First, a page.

How you drink alcohol can affect your health as much as the quantity you consume
Scientists find that consuming 14 drinks a week, averaging two a day, is beneficial for the heart, whereas 14 drinks over a weekend damages itThe study is the first to provide concrete evidence of the benefit and harm of select drinking patterns
11:35 GMT, 31 May 2012
The way you drink alcohol can have affect your health as much as the amount you consume, according to a study.
Scientists found that consuming 14 drinks a week, averaging two a day, is actually beneficial for the heart, whereas 14 drinks over a weekend damages it.
And, in a surprise finding, they also claim that binge drinkers gain three times more weight than moderate drinkers and double that of non-drinkers.
Binge: Consuming 14 drinks a week, averaging two a day, is beneficial for the heart, whereas 14 drinks over a weekend damages it
The study, published in the journal Atherosclerosis, is the first to provide concrete evidence of the benefit and harm of select drinking patterns.
Moderate drinking decreases atherosclerosis, a condition that hardens and narrows arteries leading to a heart attack or stroke, in mice.
However, binge drinking increased development of the disease.
Lead researcher Dr John Cullen, of the University of Rochester Medical Centre in New York, said: 'People need to consider not only how much alcohol they drink, but the way in which they are drinking it.
'Scientists don’t yet understand how moderate alcohol consumption benefits cardiovascular health or how heavy drinking episodes hurt it.
'Research shows that people have yet to be convinced of the dangers of binge drinking to their health. We’re hoping our work changes that.'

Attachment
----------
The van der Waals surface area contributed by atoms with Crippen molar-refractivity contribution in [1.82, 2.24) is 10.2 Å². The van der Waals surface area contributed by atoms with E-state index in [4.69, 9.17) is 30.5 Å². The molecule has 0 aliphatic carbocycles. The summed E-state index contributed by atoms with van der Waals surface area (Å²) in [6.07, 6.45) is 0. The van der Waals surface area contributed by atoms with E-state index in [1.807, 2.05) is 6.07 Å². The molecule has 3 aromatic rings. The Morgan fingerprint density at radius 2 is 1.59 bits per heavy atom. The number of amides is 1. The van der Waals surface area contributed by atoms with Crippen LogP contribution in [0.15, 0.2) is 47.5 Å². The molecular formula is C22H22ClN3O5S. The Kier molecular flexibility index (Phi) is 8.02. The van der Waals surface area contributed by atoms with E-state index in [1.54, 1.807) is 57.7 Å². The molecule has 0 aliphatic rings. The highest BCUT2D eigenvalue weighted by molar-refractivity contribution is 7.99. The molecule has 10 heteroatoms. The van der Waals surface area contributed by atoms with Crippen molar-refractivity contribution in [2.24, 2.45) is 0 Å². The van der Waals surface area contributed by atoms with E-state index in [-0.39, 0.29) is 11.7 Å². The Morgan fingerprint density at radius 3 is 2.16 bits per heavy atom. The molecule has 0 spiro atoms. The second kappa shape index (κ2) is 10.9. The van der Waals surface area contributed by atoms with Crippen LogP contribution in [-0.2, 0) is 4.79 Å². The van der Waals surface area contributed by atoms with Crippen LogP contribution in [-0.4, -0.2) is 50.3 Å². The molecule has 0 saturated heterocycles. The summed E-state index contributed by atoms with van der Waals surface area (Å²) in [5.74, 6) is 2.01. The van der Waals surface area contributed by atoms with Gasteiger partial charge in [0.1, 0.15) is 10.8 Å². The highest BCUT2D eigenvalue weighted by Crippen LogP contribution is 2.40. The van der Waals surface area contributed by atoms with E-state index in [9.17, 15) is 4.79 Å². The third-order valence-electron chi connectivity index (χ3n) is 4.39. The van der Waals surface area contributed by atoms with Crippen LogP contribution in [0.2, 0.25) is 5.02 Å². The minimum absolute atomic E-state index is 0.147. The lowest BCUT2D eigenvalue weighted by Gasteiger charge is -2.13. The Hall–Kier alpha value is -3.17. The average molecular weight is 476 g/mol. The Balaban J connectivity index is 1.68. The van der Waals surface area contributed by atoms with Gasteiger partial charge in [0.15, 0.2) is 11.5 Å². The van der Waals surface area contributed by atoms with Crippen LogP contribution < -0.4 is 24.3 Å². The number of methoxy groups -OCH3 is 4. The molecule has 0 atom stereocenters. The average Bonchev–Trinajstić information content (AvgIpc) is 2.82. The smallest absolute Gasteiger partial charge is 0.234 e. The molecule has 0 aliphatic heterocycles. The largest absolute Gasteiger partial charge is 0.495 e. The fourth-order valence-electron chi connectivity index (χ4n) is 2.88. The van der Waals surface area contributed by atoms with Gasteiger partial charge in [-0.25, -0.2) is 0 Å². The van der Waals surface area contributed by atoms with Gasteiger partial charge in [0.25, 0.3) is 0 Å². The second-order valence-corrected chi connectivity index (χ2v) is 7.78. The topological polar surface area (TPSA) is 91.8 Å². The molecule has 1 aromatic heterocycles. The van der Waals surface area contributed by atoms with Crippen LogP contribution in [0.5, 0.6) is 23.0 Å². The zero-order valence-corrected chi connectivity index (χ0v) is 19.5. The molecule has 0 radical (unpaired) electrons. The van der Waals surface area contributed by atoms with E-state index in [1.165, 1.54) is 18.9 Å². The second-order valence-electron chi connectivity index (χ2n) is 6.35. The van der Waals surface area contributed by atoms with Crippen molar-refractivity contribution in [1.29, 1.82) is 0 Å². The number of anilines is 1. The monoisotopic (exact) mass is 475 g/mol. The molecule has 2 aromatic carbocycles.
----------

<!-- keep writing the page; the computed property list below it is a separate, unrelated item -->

The National Institute On Alcohol Abuse And Alcoholism in the U.S. defines binge or 'at-risk' drinking as consuming more than four drinks on any day for men, and more than three drinks on any day for women.
Understanding how much alcohol is in a 'standard' drink is also critical.
Dr Kenneth Mukamal, of Harvard Medical School, studies the roles of dietary and lifestyle, particularly alcohol consumption, on the incidence of cardiovascular and neurovascular disease.
He said: 'This evidence is very interesting because it supports a pattern of drinking that is emerging in clinical studies as both safe and seemingly most protective against heart disease – frequent consumption of limited amounts of alcohol.
'The evidence supports a pattern of drinking that is
emerging in clinical studies as both safe and seemingly most protective
against heart disease – frequent consumption of limited amounts of
'This certainly backs up widespread clinical guidelines that limit drinking to one drink daily for non-pregnant women and two drinks daily for men.'
In the study, mice in the ‘daily-moderate’ group were fed ethanol equivalent to two drinks every day of the week.
Mice in the ‘weekend-binge’ group were fed approximately seven drinks on two days of the week and mice in the control group were fed a non-alcoholic cornstarch mix.
All mice were put on an atherogenic diet – which Dr Cullen equates to a high-fat Western diet of fried food every day – to encourage the development of atherosclerosis, which forms when fatty deposits or plaque collect on the inner walls of the arteries, causing them to narrow.
Levels of LDL, or 'bad' cholesterol, plummeted 40 per cent in the daily-moderate drinking mice, but rose 20 per cent in the weekend-binge drinking mice, compared to the no-alcohol controls.
High levels of bad cholesterol increase the risk of heart disease, and past studies show that every 10 per cent increase in LDL results in a 20 per cent increase in atherosclerosis risk.
Surprisingly, levels of HDL, or 'good' cholesterol, went up in both the moderate and binge drinking groups, which Dr Cullen speculates is an acute or short-term effect.
The volume of plaque, as well as the accumulation of immune cells that promote inflammation and consequently contribute to the narrowing of arteries, decreased in the moderate mice compared to no-alcohol mice.
The opposite occurred in the binge-drinking mice.
Another unexpected yet noteworthy finding was that the binge drinking mice gained significantly more weight than the moderate and control mice.
Though all mice started at approximately the same weight and consumed similar amounts of food over the course of the study, the binge mice gained more than three times as much weight as the moderate mice and about twice as much weight as the control mice.
Building on this study, Dr Cullen is investigating genes that are turned on or off following moderate and binge drinking episodes to determine if they influence outcomes.